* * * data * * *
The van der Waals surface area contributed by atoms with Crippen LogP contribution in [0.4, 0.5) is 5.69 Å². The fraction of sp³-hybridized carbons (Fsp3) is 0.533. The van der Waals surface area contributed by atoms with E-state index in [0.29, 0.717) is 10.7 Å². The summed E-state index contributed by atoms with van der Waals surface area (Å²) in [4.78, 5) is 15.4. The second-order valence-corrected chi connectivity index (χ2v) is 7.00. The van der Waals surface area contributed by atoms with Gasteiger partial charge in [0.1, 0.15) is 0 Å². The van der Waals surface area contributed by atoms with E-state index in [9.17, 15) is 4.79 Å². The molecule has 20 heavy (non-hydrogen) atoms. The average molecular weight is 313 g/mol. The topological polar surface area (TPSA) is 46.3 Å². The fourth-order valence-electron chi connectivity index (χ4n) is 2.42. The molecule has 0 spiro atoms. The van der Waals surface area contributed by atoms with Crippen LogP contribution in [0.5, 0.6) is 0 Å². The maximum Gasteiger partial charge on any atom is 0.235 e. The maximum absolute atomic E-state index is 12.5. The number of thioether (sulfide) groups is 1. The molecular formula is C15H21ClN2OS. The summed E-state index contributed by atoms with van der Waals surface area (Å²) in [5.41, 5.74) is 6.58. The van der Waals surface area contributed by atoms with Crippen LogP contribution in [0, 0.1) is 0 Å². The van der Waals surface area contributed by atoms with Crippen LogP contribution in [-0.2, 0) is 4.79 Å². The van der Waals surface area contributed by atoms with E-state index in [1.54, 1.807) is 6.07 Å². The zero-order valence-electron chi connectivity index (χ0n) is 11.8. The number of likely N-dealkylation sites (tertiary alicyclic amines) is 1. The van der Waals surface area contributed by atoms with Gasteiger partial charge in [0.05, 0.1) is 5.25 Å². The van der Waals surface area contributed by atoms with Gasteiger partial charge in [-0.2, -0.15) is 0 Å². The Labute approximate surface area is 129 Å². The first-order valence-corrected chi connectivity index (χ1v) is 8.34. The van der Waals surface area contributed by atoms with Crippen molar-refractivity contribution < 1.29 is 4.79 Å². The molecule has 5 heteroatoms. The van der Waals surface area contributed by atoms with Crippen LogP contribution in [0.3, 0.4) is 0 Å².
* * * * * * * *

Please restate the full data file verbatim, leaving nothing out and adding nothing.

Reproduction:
The van der Waals surface area contributed by atoms with Crippen LogP contribution in [0.4, 0.5) is 5.69 Å². The fraction of sp³-hybridized carbons (Fsp3) is 0.533. The van der Waals surface area contributed by atoms with E-state index in [0.29, 0.717) is 10.7 Å². The summed E-state index contributed by atoms with van der Waals surface area (Å²) in [4.78, 5) is 15.4. The second-order valence-corrected chi connectivity index (χ2v) is 7.00. The van der Waals surface area contributed by atoms with Gasteiger partial charge in [0.1, 0.15) is 0 Å². The van der Waals surface area contributed by atoms with E-state index in [9.17, 15) is 4.79 Å². The molecule has 20 heavy (non-hydrogen) atoms. The average molecular weight is 313 g/mol. The topological polar surface area (TPSA) is 46.3 Å². The fourth-order valence-electron chi connectivity index (χ4n) is 2.42. The molecule has 0 spiro atoms. The van der Waals surface area contributed by atoms with Crippen LogP contribution in [0.5, 0.6) is 0 Å². The maximum Gasteiger partial charge on any atom is 0.235 e. The maximum absolute atomic E-state index is 12.5. The number of thioether (sulfide) groups is 1. The molecular formula is C15H21ClN2OS. The summed E-state index contributed by atoms with van der Waals surface area (Å²) in [5.41, 5.74) is 6.58. The van der Waals surface area contributed by atoms with Crippen LogP contribution in [0, 0.1) is 0 Å². The van der Waals surface area contributed by atoms with Crippen LogP contribution in [-0.2, 0) is 4.79 Å². The van der Waals surface area contributed by atoms with E-state index in [1.54, 1.807) is 6.07 Å². The zero-order valence-electron chi connectivity index (χ0n) is 11.8. The number of likely N-dealkylation sites (tertiary alicyclic amines) is 1. The van der Waals surface area contributed by atoms with Gasteiger partial charge in [0.05, 0.1) is 5.25 Å². The van der Waals surface area contributed by atoms with Gasteiger partial charge in [-0.2, -0.15) is 0 Å². The Labute approximate surface area is 129 Å². The first-order valence-corrected chi connectivity index (χ1v) is 8.34. The van der Waals surface area contributed by atoms with Crippen molar-refractivity contribution < 1.29 is 4.79 Å². The molecule has 5 heteroatoms. The van der Waals surface area contributed by atoms with Crippen LogP contribution in [0.3, 0.4) is 0 Å².